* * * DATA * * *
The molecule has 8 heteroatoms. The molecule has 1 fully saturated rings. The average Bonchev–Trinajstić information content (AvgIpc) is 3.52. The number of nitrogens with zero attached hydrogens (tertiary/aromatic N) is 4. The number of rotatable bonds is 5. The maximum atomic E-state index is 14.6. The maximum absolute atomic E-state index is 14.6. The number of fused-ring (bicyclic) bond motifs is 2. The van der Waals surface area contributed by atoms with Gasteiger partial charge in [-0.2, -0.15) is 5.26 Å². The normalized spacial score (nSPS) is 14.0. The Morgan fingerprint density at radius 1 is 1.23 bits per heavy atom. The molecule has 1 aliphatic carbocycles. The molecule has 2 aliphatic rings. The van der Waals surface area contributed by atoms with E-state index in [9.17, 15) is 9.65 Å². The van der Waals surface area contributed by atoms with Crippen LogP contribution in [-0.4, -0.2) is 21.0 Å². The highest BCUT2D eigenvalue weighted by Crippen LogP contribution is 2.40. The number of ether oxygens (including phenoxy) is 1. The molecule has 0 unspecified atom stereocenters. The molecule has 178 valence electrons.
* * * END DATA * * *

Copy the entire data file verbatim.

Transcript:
The molecule has 8 heteroatoms. The molecule has 1 fully saturated rings. The average Bonchev–Trinajstić information content (AvgIpc) is 3.52. The number of nitrogens with zero attached hydrogens (tertiary/aromatic N) is 4. The number of rotatable bonds is 5. The maximum atomic E-state index is 14.6. The maximum absolute atomic E-state index is 14.6. The number of fused-ring (bicyclic) bond motifs is 2. The van der Waals surface area contributed by atoms with Gasteiger partial charge in [-0.2, -0.15) is 5.26 Å². The normalized spacial score (nSPS) is 14.0. The Morgan fingerprint density at radius 1 is 1.23 bits per heavy atom. The molecule has 1 aliphatic carbocycles. The molecule has 2 aliphatic rings. The van der Waals surface area contributed by atoms with E-state index in [9.17, 15) is 9.65 Å². The van der Waals surface area contributed by atoms with Crippen LogP contribution in [-0.4, -0.2) is 21.0 Å². The highest BCUT2D eigenvalue weighted by Crippen LogP contribution is 2.40. The number of ether oxygens (including phenoxy) is 1. The molecule has 0 unspecified atom stereocenters. The molecule has 178 valence electrons.